7. E. Tolle

    Just file it in federal court. It’s a statutory penalty. It’s a done deal – you weren’t notified by the new beneficiary. Maybe I read what you read. Someone said it takes about 60 days to get it. Just don’t let them try to get off the hook by saying they aren’t actually a beneficiary because they are a trustee for a trust and not a beneficial owner (and this is what they say all the time and get away with). See RE Vogan CA.

    You don’t have to prove any harm to get it but can make further claims for harm – just don’t have to or have to prove it to get the penalty…..I think…..honestly every time I say anything here I am winging it… and hope anyone who bothers to read it gets that….. just trying out my understanding and hope anyone will say it is right or wrong or provide insight.

    I suspect they are not actually the beneficiary and know it and don’t want to send out notice of ownership (as in validating the bogus fraud assignment from the servicer) They just let the servicer record anything and pretend – “we didn’t even know about it”. “Servicer did it.”

    Throw in other federal claims – TILA claims if you have them and RESPA claims – (THE REAL ESTATE SETTLEMENT PROCEDURES ACT AT 12 U.S.C. 2605(e) AS AMENDED) for instance for no response or late response or wrong response to qwr’s plural.

    These claims are small potatoes for attorneys but add up to something helpful for homeowners. They could use it for food or to pay an attorney for a few hours time.

  8. @E.Toile,

    I suspect that the reason it hasn’t been included in my complaint and the subsequent discovery request(s) is that my loan wasn’t transferred on or after May 19, 2009. In fact, it happened 2 years earlier. Although, now that you mention it, my 2nd was transferred twice after that date.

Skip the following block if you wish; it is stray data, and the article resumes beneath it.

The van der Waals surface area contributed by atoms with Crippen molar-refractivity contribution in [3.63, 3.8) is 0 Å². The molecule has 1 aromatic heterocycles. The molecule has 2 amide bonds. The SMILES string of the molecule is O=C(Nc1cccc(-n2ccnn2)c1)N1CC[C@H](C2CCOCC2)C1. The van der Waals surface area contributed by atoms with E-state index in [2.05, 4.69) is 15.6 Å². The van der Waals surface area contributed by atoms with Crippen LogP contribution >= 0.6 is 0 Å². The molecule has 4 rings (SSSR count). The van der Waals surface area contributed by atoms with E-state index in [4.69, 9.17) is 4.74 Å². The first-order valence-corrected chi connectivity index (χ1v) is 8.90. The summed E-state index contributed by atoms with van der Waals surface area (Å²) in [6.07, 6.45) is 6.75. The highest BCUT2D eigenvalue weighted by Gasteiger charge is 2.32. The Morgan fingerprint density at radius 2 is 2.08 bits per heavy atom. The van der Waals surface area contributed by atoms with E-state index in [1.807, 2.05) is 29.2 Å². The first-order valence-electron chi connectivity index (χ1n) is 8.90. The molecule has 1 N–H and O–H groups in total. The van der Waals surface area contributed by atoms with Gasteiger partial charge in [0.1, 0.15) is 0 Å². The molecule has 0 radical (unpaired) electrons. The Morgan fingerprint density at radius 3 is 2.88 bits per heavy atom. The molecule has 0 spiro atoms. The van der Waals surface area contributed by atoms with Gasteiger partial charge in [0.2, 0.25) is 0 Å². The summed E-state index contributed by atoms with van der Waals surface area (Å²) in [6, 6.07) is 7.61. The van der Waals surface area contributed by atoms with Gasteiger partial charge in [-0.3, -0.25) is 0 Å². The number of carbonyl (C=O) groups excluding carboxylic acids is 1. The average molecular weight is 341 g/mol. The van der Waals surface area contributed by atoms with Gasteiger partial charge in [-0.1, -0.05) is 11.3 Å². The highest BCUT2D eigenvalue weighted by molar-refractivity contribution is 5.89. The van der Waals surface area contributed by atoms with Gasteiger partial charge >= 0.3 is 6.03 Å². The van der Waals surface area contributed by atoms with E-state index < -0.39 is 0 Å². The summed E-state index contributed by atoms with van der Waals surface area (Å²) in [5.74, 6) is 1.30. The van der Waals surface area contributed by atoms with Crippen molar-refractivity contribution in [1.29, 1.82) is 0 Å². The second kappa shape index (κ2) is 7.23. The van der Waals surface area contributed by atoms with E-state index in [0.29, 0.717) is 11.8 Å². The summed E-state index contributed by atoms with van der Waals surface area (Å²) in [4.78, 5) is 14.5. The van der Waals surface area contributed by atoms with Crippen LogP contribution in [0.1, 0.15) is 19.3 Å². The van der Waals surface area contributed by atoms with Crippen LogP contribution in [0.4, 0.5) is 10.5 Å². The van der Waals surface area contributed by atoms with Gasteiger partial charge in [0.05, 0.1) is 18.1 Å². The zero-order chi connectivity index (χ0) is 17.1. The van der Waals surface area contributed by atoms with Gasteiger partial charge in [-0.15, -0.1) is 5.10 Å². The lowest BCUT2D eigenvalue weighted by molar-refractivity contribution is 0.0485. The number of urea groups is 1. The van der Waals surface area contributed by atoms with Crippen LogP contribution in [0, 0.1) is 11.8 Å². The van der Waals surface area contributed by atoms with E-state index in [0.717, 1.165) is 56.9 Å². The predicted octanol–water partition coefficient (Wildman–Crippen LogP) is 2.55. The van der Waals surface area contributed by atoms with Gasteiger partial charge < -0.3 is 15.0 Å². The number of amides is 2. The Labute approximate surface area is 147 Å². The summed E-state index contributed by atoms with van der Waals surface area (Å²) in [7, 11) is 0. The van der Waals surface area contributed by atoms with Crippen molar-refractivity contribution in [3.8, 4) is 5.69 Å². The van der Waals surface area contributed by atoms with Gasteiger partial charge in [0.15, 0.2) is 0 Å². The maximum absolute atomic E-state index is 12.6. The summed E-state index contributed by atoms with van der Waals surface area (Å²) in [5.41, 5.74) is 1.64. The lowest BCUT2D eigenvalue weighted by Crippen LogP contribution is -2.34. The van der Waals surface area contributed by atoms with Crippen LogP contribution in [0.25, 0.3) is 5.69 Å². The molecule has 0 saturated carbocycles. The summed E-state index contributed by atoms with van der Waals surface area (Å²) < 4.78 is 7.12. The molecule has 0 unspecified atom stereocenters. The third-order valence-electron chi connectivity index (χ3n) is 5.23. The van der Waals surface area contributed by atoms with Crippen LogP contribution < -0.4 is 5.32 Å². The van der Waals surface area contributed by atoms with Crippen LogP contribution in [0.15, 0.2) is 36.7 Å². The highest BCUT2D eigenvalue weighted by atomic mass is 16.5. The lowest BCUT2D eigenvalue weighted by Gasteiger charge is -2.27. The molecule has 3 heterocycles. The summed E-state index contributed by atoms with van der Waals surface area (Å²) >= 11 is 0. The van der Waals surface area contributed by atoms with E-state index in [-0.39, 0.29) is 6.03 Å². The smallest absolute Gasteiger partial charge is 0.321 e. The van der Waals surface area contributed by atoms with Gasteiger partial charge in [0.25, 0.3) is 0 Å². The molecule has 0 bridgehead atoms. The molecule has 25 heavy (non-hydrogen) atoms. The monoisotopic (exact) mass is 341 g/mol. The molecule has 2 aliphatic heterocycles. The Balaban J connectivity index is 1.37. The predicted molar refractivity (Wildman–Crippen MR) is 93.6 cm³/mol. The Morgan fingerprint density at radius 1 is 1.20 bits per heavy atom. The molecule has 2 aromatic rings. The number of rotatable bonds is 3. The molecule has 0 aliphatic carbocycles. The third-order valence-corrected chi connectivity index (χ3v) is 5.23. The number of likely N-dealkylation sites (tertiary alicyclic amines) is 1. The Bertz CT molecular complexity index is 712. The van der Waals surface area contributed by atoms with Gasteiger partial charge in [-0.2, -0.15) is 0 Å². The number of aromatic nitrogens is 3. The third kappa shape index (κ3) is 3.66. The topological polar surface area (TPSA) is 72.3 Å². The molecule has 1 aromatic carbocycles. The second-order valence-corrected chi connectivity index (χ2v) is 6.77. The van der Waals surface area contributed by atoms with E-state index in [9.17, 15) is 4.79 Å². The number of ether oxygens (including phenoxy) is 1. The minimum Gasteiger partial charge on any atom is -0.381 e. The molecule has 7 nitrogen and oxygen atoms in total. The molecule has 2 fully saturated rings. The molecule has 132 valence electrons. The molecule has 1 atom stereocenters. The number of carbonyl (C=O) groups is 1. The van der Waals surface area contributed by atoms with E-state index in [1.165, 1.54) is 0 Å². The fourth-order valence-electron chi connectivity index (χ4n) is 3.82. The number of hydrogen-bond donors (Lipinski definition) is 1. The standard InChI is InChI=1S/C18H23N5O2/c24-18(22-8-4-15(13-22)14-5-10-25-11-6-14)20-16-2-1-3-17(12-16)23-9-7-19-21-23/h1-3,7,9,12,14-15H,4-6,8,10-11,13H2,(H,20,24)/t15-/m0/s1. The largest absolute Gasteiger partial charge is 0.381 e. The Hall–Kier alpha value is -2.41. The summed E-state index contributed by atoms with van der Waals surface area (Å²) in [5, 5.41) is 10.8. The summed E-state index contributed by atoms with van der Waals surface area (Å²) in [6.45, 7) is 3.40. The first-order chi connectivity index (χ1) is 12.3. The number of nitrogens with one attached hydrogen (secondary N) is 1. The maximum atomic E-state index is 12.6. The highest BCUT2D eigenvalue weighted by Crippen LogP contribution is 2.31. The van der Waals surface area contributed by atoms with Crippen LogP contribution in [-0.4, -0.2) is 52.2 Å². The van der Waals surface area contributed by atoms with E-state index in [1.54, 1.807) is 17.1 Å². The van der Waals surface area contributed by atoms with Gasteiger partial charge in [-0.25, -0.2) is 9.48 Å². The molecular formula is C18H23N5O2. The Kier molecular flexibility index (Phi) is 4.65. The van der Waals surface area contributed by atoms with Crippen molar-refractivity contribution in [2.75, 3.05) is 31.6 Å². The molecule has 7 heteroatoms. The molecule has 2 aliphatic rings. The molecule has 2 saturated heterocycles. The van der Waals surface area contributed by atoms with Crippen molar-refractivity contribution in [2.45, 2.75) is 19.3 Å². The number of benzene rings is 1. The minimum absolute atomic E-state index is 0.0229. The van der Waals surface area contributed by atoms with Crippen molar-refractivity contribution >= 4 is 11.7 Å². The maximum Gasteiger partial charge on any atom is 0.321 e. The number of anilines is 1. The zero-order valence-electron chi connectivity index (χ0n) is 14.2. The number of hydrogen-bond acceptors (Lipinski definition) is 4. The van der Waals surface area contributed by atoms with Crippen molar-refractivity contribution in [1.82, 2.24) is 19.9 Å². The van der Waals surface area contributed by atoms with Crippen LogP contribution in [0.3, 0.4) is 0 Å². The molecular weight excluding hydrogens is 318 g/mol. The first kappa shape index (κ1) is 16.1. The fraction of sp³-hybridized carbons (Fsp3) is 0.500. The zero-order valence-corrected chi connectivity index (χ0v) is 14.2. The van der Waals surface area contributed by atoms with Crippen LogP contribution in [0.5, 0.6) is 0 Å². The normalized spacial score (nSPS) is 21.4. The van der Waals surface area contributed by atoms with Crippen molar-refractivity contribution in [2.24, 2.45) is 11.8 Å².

Sorry I couldn’t help. Thanks for pointing that out, though.

  9. This is specifically what I’m looking at:

    Pursuant to Section 131(g), the new owner or assignee of a mortgage loan must notify the borrower in writing within 30 days after his mortgage loan is sold or otherwise transferred. The notice must include:

    1. The assignee’s identity, address and phone number;
    2. The date of transfer;
    3. Contact information for an agent or party having authority to act on behalf of the assignee;
    4. The location of the place where transfer of ownership of the debt is recorded; and
    5. Any other relevant information regarding the assignee.

    Effective July 31, 2009, the maximum penalty that an individual consumer may recover for a TILA violation in connection with a closed-end loan secured by real property or a dwelling will increase from $2,000 to $4,000.

  10. @E. Toile,

    My complaint does not refer specifically to section 131. He does allege violation of 15 USC Paragraph 1641 (2)g. Nothing about section 131.

  11. @joann, thanks….I’ve seen that action. I don’t fit it, and generally class actions don’t suit me. A gal came thru here a few weeks ago and posted about this. It sounds like an easy claim. Someone should get something outta this good for nothing administration.

  12. @E. Tolle:

    “Has anyone acted on this? How does one go about claiming this? Any ideas? I’m due”.

    Abby posted this today – it is a class action using Truth in Lending Act (15 USC § 1641)

    Abby in CA, on January 19, 2012 at 10:15 am said:

    “California Class Action Complaint – Huezo v US Bank -TILA etc.


    In another case in CA that claim alone caused the appeals court federal district court judge to say he had jurisdiction at his discretion for the homeowners several other “state” claims (including quiet title) because they were “pendent”. There is much in the case as well as his distinction between the trustee on the deed of trust and the trustee for the trust (trustee for the trust does have liability for 15 USC § 1641).

    I was tuning out everything TILA because of the statute of limitations of 3 years until I realized what this was all about when I got an ADOT.